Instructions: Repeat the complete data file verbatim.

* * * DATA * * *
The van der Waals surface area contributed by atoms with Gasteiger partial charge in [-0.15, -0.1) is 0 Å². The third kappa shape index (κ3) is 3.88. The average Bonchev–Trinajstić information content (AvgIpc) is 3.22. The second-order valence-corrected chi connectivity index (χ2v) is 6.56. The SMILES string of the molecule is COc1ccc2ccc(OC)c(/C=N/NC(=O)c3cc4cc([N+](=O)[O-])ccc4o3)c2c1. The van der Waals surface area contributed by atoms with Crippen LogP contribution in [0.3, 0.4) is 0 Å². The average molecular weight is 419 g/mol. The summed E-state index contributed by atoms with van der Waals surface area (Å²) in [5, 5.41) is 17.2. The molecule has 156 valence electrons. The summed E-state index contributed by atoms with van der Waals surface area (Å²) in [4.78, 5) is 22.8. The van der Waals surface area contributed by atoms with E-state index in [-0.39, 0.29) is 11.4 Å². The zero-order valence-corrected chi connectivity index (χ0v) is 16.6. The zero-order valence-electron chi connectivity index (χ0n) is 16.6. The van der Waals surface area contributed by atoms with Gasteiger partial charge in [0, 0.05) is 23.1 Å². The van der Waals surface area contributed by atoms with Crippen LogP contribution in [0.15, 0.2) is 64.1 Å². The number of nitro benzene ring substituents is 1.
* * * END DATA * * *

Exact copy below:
The van der Waals surface area contributed by atoms with Gasteiger partial charge in [-0.15, -0.1) is 0 Å². The third kappa shape index (κ3) is 3.88. The average Bonchev–Trinajstić information content (AvgIpc) is 3.22. The second-order valence-corrected chi connectivity index (χ2v) is 6.56. The SMILES string of the molecule is COc1ccc2ccc(OC)c(/C=N/NC(=O)c3cc4cc([N+](=O)[O-])ccc4o3)c2c1. The van der Waals surface area contributed by atoms with Crippen LogP contribution in [0.3, 0.4) is 0 Å². The average molecular weight is 419 g/mol. The summed E-state index contributed by atoms with van der Waals surface area (Å²) in [5, 5.41) is 17.2. The molecule has 156 valence electrons. The summed E-state index contributed by atoms with van der Waals surface area (Å²) in [4.78, 5) is 22.8. The van der Waals surface area contributed by atoms with E-state index in [-0.39, 0.29) is 11.4 Å². The zero-order valence-corrected chi connectivity index (χ0v) is 16.6. The zero-order valence-electron chi connectivity index (χ0n) is 16.6. The van der Waals surface area contributed by atoms with Gasteiger partial charge in [0, 0.05) is 23.1 Å². The van der Waals surface area contributed by atoms with Crippen LogP contribution in [0.15, 0.2) is 64.1 Å². The number of nitro benzene ring substituents is 1.